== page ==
Peggy Noonan Has a Funny Definition of the Free Market
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I might have a new favorite comedian; Nate Bargatze.  He left me in stitches recently at one of his shows here!

Since he works clean, my girls’ mom and I thought they might like the family bits in his act.  When we watched one of his specials, I was reminded of his take on common core math: “a new math they invented, no heads-up.” 

Incidentally, I saw him on the same night Peggy Noonan’s latest hit the pages of The Wall Street Journal.  I was struck by some similarities in logic.

Her column was an adaptation from her “A Time for Choosing” speech at the Reagan Library.  It was basically her advice to Republicans on how best to present themselves as an alternative to the woeful meltdown of all things Democrat the last couple years.

She extols the virtues of embracing immigrants, and makes some good suggestions, like how the GOP should stand against “excessive regulation.”  But she trips up a bit on some facts and figures.

In the same breath that she urges a defense of “free markets,” she implores the GOP to “make peace with the welfare state.  Medicare, Medicaid, Social Security … have been a positive good.  Make them stronger.”

Interestingly, the word “tax” is found nowhere in this excerpt.  It’s not a stretch to assume that cuts are out of the question for her as a tool for “undergird(ing) them.” 

Does that mean she supports raising the payroll tax as did the namesake of the venue where she spoke?  Does it mean lifting the cap of what earnings are taxable, like Democrats want to do now?  The speech itself holds no further clues.

It goes without saying the harm that would come from the former.  Raising taxes on income never helps any situation anywhere.  It hurts our ability to support our families, to save for the future, and to enjoy life.    

The same applies to the cap.

Currently, our yearly earnings are free of social security taxes after almost $150,000.  Some may feel that’s not fair, but a couple things come to mind. 

Those higher-earning individuals/households are the ones able to give the most muscle to a push into new frontiers.  They have a greater ability to invest in new companies, new technologies, maybe even their own venture. 

Plus, though the reasoning behind the origins of the cap is unclear, one can conclude that the higher-earning individuals have retirement and contingency planning on surer footing.  It makes less sense to tether them to an inferior alternative.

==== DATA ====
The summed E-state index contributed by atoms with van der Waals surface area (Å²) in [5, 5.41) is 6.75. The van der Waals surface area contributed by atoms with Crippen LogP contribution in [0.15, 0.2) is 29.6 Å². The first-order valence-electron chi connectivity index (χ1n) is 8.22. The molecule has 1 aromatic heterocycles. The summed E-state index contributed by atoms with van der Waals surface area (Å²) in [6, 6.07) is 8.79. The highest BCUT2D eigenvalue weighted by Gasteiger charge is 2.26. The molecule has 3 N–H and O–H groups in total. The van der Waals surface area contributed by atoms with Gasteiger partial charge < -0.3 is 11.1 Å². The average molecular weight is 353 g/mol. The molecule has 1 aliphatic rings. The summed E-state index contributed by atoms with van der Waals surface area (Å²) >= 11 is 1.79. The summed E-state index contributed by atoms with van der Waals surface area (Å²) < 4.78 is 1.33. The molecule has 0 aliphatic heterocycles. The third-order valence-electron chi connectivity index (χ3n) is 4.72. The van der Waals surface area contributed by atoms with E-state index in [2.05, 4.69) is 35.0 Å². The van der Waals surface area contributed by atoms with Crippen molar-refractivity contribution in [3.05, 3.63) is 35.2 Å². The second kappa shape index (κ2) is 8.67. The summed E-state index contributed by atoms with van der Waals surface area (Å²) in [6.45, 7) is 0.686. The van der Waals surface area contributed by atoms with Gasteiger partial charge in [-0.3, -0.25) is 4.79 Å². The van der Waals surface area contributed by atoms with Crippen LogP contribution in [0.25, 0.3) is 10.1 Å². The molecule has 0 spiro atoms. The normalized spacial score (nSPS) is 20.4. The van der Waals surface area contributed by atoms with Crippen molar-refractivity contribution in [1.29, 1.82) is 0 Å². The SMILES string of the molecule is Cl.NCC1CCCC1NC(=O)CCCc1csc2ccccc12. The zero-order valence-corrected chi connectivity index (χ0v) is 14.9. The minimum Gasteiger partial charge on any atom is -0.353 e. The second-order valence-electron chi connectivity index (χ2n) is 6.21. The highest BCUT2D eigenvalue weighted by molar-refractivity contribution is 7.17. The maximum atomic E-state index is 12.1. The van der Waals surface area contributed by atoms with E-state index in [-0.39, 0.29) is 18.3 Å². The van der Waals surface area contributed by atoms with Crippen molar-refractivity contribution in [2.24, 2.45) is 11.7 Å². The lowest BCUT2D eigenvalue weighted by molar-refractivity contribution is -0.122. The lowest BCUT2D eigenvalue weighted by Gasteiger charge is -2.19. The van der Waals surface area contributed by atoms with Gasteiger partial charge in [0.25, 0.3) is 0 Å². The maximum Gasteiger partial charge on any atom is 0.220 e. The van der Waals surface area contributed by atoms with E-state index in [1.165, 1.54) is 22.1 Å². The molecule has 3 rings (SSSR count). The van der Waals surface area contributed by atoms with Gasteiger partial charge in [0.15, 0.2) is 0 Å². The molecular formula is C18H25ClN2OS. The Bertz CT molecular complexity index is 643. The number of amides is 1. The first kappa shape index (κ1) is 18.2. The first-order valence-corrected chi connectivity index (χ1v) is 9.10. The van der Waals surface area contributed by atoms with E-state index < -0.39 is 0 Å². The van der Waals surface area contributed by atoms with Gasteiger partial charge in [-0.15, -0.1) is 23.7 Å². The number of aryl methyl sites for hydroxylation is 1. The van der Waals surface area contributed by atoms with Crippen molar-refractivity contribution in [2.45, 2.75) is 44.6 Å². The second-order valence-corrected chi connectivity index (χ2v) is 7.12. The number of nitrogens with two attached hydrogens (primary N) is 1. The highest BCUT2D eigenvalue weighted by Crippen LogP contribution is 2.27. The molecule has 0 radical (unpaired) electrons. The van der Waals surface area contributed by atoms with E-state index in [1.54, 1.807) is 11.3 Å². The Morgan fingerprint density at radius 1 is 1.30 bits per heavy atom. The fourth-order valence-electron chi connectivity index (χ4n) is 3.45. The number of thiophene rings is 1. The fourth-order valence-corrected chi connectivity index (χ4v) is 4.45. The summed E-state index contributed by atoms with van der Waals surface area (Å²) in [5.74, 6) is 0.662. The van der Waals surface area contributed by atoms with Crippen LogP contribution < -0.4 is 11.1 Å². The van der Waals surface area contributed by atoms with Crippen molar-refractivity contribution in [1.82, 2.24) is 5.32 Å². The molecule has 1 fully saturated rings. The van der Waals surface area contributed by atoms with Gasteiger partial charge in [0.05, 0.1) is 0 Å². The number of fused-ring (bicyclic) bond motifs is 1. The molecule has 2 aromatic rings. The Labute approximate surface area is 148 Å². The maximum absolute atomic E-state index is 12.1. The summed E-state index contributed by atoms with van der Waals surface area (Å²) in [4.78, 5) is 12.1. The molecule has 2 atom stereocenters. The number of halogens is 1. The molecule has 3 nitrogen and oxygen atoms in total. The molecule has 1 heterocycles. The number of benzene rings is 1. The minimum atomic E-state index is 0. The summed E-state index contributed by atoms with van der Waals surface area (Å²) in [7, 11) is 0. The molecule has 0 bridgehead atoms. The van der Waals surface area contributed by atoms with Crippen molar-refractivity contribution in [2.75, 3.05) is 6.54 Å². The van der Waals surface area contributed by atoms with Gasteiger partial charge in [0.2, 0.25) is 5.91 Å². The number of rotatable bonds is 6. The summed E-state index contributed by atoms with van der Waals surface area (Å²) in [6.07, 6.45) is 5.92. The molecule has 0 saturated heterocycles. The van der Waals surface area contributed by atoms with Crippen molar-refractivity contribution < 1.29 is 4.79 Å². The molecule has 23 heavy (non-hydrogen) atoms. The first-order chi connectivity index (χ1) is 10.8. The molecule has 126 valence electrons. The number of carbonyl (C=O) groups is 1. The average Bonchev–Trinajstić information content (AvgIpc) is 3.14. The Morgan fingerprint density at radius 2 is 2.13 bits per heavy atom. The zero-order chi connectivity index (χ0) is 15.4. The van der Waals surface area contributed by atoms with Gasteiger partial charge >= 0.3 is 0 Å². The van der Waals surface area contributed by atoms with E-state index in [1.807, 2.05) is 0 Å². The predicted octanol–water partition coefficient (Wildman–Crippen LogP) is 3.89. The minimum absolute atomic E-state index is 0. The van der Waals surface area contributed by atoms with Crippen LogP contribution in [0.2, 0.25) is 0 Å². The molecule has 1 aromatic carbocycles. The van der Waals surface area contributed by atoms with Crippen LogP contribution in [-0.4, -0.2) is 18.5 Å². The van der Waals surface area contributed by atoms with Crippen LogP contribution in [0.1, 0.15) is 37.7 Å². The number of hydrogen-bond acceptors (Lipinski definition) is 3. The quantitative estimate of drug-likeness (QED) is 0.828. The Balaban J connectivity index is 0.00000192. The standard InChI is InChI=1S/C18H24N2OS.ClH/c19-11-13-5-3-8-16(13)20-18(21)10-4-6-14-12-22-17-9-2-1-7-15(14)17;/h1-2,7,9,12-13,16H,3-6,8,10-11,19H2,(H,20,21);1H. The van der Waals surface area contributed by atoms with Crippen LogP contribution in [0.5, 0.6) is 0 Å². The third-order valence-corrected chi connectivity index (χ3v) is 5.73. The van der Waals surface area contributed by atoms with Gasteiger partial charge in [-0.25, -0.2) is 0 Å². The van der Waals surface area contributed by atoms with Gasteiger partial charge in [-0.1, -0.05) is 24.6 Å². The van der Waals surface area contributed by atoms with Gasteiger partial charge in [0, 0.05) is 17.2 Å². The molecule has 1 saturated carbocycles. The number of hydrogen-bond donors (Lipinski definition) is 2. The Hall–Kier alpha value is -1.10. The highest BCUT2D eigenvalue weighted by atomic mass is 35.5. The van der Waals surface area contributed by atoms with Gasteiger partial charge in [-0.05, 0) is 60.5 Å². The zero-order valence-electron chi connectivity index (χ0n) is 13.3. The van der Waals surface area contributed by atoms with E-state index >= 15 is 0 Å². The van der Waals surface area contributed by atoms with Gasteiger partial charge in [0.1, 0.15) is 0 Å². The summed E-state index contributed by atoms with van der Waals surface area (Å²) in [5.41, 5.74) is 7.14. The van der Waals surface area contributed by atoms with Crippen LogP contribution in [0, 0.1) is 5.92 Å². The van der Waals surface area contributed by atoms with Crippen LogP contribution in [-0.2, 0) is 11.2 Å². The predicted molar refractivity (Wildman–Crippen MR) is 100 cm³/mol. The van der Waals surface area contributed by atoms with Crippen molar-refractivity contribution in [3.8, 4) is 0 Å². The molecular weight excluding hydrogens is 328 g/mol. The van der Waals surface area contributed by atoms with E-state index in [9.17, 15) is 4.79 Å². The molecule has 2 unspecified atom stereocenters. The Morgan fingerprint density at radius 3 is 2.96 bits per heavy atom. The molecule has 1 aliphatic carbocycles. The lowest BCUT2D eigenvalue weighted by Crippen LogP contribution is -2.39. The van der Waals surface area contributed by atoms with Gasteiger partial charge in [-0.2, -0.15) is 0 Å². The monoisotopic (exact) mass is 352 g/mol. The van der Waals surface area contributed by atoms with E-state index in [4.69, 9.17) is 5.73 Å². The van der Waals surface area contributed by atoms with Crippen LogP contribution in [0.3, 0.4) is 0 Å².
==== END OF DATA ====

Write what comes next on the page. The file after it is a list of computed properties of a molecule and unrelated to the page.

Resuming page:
The same can be said for government health insurance programs. 

The very nature of insurance, when consumers do not see the full cost of a service, is inflationary.  Add in a sloppy, politically-driven entity like the government, and a “positive good” is the last thing we get. 

Unfortunately, such utterances aren’t all that surprising.  Running counter to the facts is quite another.

Though she criticizes former President Trump for fostering “cultish … followers,” she mimics a similar line about U.S. manufacturing.  While he lumped it in as an example of “American carnage,” she claims “the end of” it as one of “many rugs pulled from under … voters.”

That’s just not true.

Manufacturing was on a solid rise upward until the recession of 2008-2009.  What’s likely clouding that view is that it happened as the employment within was falling

But shouldn’t we be happy when we can produce more with less input?  Doesn’t that free us up to pursue other interests?  Incidentally, manufacturing started sliding a bit when the former president raised tariffs, and erected more barriers to trade. 

Perhaps this is one of those “bedeviling” dichotomies that “mature and serious … Republicans” who “actually want to help the country … will talk about,” as she hopes.

Rather than bowing to the lack of “political will,” maybe they should stand with conviction and principle when promoting more individual control over social security.  Or at least display the logic of bringing it in line with longer life expectancies. 

After all, the programs nominally bankrolled by our payroll taxes, along with the aforementioned “welfare state,” are the main-drivers of Uncle Sam’s profligacy. 

Yet, it’s only “Democrats … spending new trillions without care” that is a problem, not the money “it’s going to take” to “train government to conservative ends.”

It’s telling that when she cites the “crises of our time,” there’s barely a mention of the freedoms that were stripped away starting in the spring of 2020, using the coronavirus as the scapegoat. 

The trillions in spending she bemoans were triggered when citizens were deprived of their ability to support their family with a job.  It has continued with the lingering “excessive control” and mandates. 

A free market would be liberated from all this. 

The prosperity that has proven to follow such loosening up on Americans renders government spending beneficial only for pro-government politicians, bureaucrats and activists.  They’re the only ones not kept down by such largesse. 

That this seems to “bedevil” the ruling elite would be comical if it weren’t so sad and infuriating.

Christopher E. Baecker manages fixed assets at Pioneer Energy Services, teaches economics at Northwest Vista College, is a board member of the Institute for Objective Policy Assessment, policy director at InfuseSA, a member of the San Antonio Business & Economics Society, and is a former candidate for San Antonio city council.  He can be reached via email or Facebook

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